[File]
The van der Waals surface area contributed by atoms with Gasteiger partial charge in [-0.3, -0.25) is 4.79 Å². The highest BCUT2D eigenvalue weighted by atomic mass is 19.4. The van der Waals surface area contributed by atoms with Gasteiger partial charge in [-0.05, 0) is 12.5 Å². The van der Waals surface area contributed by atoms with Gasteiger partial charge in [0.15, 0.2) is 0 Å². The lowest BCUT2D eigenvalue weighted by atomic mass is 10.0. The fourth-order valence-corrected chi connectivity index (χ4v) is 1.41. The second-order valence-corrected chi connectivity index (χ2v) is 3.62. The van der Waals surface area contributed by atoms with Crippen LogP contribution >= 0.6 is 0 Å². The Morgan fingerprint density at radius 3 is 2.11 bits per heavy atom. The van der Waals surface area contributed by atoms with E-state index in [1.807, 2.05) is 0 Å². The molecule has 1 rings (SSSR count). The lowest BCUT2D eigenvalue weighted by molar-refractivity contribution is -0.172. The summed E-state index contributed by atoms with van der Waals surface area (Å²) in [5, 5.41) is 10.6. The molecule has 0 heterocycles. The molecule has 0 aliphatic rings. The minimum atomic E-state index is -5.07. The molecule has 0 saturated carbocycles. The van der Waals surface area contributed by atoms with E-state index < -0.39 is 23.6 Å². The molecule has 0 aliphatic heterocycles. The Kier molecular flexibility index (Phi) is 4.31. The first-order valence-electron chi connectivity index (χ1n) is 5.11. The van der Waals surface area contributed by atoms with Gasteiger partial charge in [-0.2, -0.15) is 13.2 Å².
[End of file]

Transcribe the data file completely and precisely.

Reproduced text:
The van der Waals surface area contributed by atoms with Gasteiger partial charge in [-0.3, -0.25) is 4.79 Å². The highest BCUT2D eigenvalue weighted by atomic mass is 19.4. The van der Waals surface area contributed by atoms with Gasteiger partial charge in [-0.05, 0) is 12.5 Å². The van der Waals surface area contributed by atoms with Gasteiger partial charge in [0.15, 0.2) is 0 Å². The lowest BCUT2D eigenvalue weighted by atomic mass is 10.0. The fourth-order valence-corrected chi connectivity index (χ4v) is 1.41. The second-order valence-corrected chi connectivity index (χ2v) is 3.62. The van der Waals surface area contributed by atoms with Crippen LogP contribution >= 0.6 is 0 Å². The Morgan fingerprint density at radius 3 is 2.11 bits per heavy atom. The van der Waals surface area contributed by atoms with E-state index in [1.807, 2.05) is 0 Å². The molecule has 1 rings (SSSR count). The lowest BCUT2D eigenvalue weighted by molar-refractivity contribution is -0.172. The summed E-state index contributed by atoms with van der Waals surface area (Å²) in [5, 5.41) is 10.6. The molecule has 0 heterocycles. The molecule has 0 aliphatic rings. The minimum atomic E-state index is -5.07. The molecule has 0 saturated carbocycles. The van der Waals surface area contributed by atoms with E-state index < -0.39 is 23.6 Å². The molecule has 0 aliphatic heterocycles. The Kier molecular flexibility index (Phi) is 4.31. The first-order valence-electron chi connectivity index (χ1n) is 5.11. The van der Waals surface area contributed by atoms with Gasteiger partial charge in [-0.2, -0.15) is 13.2 Å².